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Increased Fines for Certain Illinois Traffic Violations for 2020

 Posted on December 19, 2019 in Criminal Defense

Will County traffic violations attorneyFederal and state laws are constantly changing for various reasons. In some cases, new legislation reflects an update to the punishment, definition, or statute of limitations for a criminal act. In Illinois, there are 250 new laws set to go into effect on January 1, 2020. These regulations cover a range of crimes, including drug sale or possession, sexual offenses, and traffic violations. Depending on the type of offense, traffic crimes may be classified as “moving or nonmoving violations.” Moving violations are more serious in nature, which could potentially lead to injury or even wrongful death. Although many people view traffic citations as an annoyance, they are meant to deter poor driving habits by motorists. Any changes to traffic laws are generally made to increase the safety of everyone on the roadways. 

Passing a Stopped School Bus

Currently, there are many actions that constitute a traffic violation. Some of the more serious offenses can include driving under the influence of drugs or alcohol (DUI), reckless driving, and operating a vehicle without proof of auto insurance. Specific laws for driving in school zones are put in place to protect children from risks when crossing the street or getting on and off a bus. It has long been illegal to pass a school bus that is stopped with its red lights flashing, both inside and outside of school zones. Due to changes in the law, the fines for such a violation will increase dramatically in 2020.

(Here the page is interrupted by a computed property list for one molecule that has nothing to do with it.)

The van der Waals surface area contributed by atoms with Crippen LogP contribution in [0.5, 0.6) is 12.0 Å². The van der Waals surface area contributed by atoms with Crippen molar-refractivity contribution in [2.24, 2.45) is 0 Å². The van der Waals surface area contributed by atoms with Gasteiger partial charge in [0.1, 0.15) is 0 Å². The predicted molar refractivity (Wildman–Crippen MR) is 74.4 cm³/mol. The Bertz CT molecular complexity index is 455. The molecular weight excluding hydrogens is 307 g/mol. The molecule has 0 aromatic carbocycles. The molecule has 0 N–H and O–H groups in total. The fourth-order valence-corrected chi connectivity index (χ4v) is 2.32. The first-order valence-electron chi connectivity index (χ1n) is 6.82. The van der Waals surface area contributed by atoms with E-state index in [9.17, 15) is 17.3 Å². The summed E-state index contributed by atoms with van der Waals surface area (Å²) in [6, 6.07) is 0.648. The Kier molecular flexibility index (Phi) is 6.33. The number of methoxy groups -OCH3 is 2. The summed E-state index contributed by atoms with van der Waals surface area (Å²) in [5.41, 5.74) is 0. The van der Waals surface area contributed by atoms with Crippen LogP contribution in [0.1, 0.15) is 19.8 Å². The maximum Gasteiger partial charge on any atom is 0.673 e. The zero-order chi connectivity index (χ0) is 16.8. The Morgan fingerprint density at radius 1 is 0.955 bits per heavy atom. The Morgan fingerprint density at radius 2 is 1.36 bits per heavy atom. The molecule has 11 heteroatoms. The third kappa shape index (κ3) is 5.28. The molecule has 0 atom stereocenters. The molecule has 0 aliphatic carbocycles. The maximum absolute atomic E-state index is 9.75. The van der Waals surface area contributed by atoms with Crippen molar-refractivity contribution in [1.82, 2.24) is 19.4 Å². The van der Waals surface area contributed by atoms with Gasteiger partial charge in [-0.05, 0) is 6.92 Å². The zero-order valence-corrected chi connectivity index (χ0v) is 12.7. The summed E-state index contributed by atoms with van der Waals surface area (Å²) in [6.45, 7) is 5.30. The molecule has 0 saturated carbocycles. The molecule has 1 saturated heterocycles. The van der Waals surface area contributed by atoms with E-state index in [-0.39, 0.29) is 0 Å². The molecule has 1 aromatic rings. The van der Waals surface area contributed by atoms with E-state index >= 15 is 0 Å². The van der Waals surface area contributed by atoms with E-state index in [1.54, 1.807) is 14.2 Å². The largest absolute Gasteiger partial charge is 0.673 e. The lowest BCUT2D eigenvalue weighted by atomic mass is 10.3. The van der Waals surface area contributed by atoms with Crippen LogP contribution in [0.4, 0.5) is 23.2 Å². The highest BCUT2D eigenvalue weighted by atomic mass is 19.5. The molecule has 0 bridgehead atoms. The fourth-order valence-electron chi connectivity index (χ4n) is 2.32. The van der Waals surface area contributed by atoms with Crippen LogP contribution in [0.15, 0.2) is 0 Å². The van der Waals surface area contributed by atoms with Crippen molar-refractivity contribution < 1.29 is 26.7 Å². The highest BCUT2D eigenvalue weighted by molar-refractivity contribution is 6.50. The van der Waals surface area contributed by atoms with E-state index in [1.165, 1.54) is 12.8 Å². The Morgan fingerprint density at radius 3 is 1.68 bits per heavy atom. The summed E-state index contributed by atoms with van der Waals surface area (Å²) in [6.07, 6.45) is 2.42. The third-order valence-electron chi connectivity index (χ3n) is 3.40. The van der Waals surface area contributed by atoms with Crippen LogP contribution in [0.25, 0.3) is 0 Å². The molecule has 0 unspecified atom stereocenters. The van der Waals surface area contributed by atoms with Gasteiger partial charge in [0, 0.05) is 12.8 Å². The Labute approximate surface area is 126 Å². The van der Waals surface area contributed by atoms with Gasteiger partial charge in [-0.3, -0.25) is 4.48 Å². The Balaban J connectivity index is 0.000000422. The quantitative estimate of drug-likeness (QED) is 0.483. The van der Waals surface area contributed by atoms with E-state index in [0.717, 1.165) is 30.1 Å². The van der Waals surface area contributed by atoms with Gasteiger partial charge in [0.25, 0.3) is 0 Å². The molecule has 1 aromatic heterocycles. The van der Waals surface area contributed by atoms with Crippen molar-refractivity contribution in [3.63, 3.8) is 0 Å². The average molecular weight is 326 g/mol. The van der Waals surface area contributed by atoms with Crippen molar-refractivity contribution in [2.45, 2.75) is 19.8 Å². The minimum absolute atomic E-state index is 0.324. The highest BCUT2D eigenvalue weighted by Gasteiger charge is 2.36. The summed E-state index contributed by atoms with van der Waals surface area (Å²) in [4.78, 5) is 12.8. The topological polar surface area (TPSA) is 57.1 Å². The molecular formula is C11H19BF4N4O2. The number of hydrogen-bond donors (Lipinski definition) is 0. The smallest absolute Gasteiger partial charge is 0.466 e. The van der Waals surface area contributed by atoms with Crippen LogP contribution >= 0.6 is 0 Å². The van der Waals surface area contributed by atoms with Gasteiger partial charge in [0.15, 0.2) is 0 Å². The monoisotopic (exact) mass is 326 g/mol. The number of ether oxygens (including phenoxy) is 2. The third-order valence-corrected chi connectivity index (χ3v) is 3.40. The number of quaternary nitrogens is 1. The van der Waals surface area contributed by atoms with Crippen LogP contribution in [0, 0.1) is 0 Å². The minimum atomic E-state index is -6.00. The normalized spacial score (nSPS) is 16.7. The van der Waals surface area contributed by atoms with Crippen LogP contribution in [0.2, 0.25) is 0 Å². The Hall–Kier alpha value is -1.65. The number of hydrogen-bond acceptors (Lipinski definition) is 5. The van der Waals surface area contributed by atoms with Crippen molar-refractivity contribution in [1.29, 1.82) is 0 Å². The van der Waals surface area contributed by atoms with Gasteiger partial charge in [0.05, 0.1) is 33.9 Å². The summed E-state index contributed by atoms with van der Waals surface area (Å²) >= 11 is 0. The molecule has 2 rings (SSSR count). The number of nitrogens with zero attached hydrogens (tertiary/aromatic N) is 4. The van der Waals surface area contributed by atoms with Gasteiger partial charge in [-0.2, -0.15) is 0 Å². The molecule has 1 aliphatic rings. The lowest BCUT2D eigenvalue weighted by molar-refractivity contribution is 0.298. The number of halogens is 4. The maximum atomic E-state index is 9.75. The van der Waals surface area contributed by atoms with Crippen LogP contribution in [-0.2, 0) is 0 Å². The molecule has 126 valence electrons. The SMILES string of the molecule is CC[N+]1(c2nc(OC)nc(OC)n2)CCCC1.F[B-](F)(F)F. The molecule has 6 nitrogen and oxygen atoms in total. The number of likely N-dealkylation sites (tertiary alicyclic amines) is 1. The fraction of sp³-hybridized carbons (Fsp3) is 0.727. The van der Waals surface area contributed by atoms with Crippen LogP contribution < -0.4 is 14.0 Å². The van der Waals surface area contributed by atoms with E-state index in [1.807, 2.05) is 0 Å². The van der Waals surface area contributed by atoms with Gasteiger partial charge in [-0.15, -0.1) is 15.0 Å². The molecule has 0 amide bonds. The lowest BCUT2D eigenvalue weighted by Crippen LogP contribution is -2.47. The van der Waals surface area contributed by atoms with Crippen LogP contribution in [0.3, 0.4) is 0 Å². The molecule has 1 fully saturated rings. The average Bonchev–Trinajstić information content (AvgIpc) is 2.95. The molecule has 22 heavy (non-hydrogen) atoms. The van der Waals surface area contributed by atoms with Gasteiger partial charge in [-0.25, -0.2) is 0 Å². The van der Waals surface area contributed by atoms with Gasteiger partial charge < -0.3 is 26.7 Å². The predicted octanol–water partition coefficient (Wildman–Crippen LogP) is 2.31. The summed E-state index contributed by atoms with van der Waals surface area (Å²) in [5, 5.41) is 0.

Beginning on New Year’s Day, the penalty for passing a stopped school bus will now be a $300 fine for a first offense. If an offender violates this law a second time, the fine increases to $1,000.

Harsher Penalties Under Updated Scott’s Law

Scott’s Law, also known as the Illinois “move over” law,  was named after Lt. Scott Gillen of the Chicago Fire Department. Gillen was struck and killed by a drunk driver while helping at a crash scene. Scott’s Law requires all motorists to slow down, proceed with caution, and change lanes if they can when approaching a police or emergency vehicle stopped along the side of the road. 

Presently, anyone who violates Scott’s Law will face fines starting at $100 for a first violation. If the violation causes injury, death or property damage, enhanced penalties are applied. These fines and penalties will be increased if a driver violates Scott’s Law in 2020. The new fines will start at $250 for a first violation and $750 for subsequent offenses. With enhancements, an offender could be fined up to $10,000. The updated law also created the Scott’s Law Fund. This fund will assist in providing educational materials for the public and hiring off-duty Illinois State Police troopers who will enforce Scott’s Law.

Contact a Joliet Criminal Defense Attorney

Several new laws will go into effect in Illinois starting in January that are designed to help enforce the rules of the road and ensure the public’s safety. At McNamara Phelan McSteen, LLC, we understand how easy it can be to receive a traffic violation. Our skilled Will County traffic ticket defense lawyers know the new Illinois laws that are about to take effect and they will explain what they mean to your case. To schedule a free consultation, call our office today at 815-727-0100.





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